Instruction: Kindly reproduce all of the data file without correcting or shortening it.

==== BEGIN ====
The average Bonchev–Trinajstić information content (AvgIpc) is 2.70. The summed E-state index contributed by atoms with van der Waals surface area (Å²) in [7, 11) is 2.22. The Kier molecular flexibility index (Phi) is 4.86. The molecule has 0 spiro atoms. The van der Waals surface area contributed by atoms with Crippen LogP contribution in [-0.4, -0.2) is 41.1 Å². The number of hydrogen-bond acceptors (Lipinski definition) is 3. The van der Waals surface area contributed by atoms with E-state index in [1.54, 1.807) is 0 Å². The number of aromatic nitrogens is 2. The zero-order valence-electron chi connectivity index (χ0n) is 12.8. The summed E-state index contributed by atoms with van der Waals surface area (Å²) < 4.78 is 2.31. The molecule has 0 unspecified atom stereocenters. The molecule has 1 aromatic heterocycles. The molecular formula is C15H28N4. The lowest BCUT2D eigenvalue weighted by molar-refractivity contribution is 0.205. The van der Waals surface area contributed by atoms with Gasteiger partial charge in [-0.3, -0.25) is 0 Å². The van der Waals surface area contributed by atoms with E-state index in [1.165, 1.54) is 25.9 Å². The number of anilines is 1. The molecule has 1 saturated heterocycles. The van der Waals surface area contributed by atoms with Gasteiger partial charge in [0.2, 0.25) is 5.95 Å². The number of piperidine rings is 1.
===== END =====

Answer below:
The average Bonchev–Trinajstić information content (AvgIpc) is 2.70. The summed E-state index contributed by atoms with van der Waals surface area (Å²) in [7, 11) is 2.22. The Kier molecular flexibility index (Phi) is 4.86. The molecule has 0 spiro atoms. The van der Waals surface area contributed by atoms with Crippen LogP contribution in [-0.4, -0.2) is 41.1 Å². The number of hydrogen-bond acceptors (Lipinski definition) is 3. The van der Waals surface area contributed by atoms with E-state index in [1.54, 1.807) is 0 Å². The number of aromatic nitrogens is 2. The zero-order valence-electron chi connectivity index (χ0n) is 12.8. The summed E-state index contributed by atoms with van der Waals surface area (Å²) < 4.78 is 2.31. The molecule has 0 unspecified atom stereocenters. The molecule has 1 aromatic heterocycles. The molecular formula is C15H28N4. The lowest BCUT2D eigenvalue weighted by molar-refractivity contribution is 0.205. The van der Waals surface area contributed by atoms with Gasteiger partial charge in [-0.3, -0.25) is 0 Å². The van der Waals surface area contributed by atoms with E-state index in [1.165, 1.54) is 25.9 Å². The number of anilines is 1. The molecule has 1 saturated heterocycles. The van der Waals surface area contributed by atoms with Gasteiger partial charge in [0.2, 0.25) is 5.95 Å². The number of piperidine rings is 1.